The soldiers give up their day-dreaming and their memories of home for the sake of preserving their lives. How would such dreams and memories interfere with their desire to preserve their lives?
I look at the portraits once more; they are clearly not rich people. I might send them money anonymously if I earn anything later on. I seize upon that, it is at least something to hold onto. This dead man is bound up with my life, therefore I must do everything, promise everything in order to save myself. (9.151)
After nearly going mad staring at a man he has killed with his own hands, Paul regains a sense of composure when he vows to spend the rest of his life making money for the dead man's family. The idea of sacrificing the rest of his life for such a cause brings him peace. This idea of sacrifice is very different from the idea of sacrificing one's life for one's country. In this case, Paul hopes to help bring happiness to his supposed enemy's family.
"But what I like to know," says Albert, "is whether there would not have been a war if the Kaiser had said No. […] Well, if not him alone, then perhaps if twenty or thirty people in the world had said No." (9.31-33)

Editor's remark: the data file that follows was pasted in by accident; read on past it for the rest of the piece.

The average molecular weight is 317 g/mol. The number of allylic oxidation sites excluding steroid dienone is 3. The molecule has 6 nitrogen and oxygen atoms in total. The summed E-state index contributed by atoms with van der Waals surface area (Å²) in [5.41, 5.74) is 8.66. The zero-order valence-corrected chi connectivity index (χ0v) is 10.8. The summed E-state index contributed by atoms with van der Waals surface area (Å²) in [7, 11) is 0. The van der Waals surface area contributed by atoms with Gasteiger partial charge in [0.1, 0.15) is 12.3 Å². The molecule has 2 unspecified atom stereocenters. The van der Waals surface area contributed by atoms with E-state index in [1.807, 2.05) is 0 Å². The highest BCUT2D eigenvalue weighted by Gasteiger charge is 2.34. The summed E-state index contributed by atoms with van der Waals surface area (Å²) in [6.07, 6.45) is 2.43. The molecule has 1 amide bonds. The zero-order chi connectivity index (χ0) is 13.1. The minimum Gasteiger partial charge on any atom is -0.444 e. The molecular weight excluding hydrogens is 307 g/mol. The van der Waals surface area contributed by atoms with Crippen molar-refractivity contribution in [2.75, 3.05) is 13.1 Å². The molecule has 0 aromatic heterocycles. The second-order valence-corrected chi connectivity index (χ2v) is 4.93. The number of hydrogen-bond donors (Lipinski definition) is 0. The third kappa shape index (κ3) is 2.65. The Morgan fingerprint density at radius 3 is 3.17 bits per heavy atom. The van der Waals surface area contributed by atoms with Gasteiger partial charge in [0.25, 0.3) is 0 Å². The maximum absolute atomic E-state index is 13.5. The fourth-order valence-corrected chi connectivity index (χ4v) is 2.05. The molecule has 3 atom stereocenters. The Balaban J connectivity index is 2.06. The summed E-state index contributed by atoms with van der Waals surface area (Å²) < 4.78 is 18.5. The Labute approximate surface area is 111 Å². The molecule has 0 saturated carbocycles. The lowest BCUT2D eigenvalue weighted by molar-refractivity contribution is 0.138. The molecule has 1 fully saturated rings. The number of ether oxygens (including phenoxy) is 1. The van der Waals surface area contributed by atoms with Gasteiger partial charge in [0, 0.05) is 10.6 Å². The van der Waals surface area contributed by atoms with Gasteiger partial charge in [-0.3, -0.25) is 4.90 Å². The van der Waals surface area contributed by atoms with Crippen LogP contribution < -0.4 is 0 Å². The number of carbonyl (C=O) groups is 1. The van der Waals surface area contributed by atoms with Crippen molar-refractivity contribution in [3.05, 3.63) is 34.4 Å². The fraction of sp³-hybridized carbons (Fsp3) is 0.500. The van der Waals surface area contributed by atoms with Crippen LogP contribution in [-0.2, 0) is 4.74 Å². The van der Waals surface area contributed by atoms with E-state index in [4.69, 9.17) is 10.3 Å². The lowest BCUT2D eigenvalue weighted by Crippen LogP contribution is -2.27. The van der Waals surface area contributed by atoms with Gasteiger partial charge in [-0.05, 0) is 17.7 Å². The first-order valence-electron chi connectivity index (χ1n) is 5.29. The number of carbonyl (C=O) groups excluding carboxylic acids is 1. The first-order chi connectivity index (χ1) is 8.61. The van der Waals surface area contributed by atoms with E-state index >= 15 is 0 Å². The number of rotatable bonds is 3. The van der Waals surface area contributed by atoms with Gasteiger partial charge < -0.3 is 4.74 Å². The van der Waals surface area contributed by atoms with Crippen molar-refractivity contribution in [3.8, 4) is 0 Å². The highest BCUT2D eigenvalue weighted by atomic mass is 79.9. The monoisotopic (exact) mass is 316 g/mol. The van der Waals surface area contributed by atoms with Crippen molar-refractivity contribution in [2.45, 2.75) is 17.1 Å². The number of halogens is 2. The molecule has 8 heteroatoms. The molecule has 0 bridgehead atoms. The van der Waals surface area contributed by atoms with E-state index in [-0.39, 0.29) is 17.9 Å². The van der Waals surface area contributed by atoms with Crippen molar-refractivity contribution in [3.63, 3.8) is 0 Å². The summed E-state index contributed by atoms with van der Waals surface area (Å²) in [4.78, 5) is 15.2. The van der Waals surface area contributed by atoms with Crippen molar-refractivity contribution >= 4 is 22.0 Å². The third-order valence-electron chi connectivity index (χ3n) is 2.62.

Note that the author has his characters capitalize "No" – like the world is almost holy. The war is painted as a series of catastrophic events, with the focus on many immaterial elements. It's not an accident that, in this same set of discussions, the men talk about whether they go to the bathroom in the same way the Kaiser does: there are common, everyday tasks in which one has no choice but to yield to (like urinating), and there are "higher" tasks in which one does have a choice: saying No to war, for example.
"How far does the train go?" I ask.
"Albert," I say, "we stick together; you see." (10.113-115)
If Paul were to remain on the train, chances are he'd be able to get farther away from the front and closer to home. But he'd rather be with his good friend. He's pretty awesome. The friendships born on the front and among the soldiers are really amazing.
After a few minutes, I straighten myself up again. My legs and my hands tremble. I have trouble in finding my water bottle, to take a pull. My lips tremble as I try to drink. But I smile – Kat is saved. (11.85)
The tragedy here is that in Paul's trying to save his best friend, nearly sacrificing his own life to get his companion and mentor safely to medical help, the war still finds a way to kill Kat. We can't get over the cold words of the medical attendants, too. What does Paul have if he doesn't have his friends? What can he live for at this point?
When he sees that we cannot escape because under the sharp fire we must make the most of this cover, he takes a rifle, crawls out of the hole, and lying down propped on his elbows, he takes aim. He fires – the same moment a bullet smacks into him, they have got him. (11.47)
We don't see much of the company's commander over the course of the novel, but his final dying act is pretty remarkable. He doesn't die for his country per se, he dies protecting the lives of his men. The men seem to become tighter than family while in the trenches.